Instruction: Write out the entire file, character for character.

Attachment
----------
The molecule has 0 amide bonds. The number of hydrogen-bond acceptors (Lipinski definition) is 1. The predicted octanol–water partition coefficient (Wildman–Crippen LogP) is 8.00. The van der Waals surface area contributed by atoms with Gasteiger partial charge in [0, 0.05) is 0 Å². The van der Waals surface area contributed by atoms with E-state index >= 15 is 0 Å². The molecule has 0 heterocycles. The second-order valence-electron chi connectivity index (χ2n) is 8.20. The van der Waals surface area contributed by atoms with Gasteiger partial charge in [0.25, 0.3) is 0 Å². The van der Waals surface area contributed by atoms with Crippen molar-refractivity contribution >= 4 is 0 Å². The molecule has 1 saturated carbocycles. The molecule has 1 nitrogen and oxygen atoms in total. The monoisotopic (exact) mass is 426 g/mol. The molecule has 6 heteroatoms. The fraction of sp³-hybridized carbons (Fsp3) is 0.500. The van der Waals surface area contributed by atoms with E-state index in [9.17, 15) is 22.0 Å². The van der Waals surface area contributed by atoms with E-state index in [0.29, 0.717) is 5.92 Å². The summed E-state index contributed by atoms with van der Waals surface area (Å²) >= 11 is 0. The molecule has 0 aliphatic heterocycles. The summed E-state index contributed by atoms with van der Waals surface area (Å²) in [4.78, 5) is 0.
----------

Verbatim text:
The molecule has 0 amide bonds. The number of hydrogen-bond acceptors (Lipinski definition) is 1. The predicted octanol–water partition coefficient (Wildman–Crippen LogP) is 8.00. The van der Waals surface area contributed by atoms with Gasteiger partial charge in [0, 0.05) is 0 Å². The van der Waals surface area contributed by atoms with E-state index >= 15 is 0 Å². The molecule has 0 heterocycles. The second-order valence-electron chi connectivity index (χ2n) is 8.20. The van der Waals surface area contributed by atoms with Gasteiger partial charge in [0.25, 0.3) is 0 Å². The van der Waals surface area contributed by atoms with Crippen molar-refractivity contribution >= 4 is 0 Å². The molecule has 1 saturated carbocycles. The molecule has 1 nitrogen and oxygen atoms in total. The monoisotopic (exact) mass is 426 g/mol. The molecule has 6 heteroatoms. The fraction of sp³-hybridized carbons (Fsp3) is 0.500. The van der Waals surface area contributed by atoms with E-state index in [9.17, 15) is 22.0 Å². The van der Waals surface area contributed by atoms with E-state index in [0.29, 0.717) is 5.92 Å². The summed E-state index contributed by atoms with van der Waals surface area (Å²) >= 11 is 0. The molecule has 0 aliphatic heterocycles. The summed E-state index contributed by atoms with van der Waals surface area (Å²) in [4.78, 5) is 0.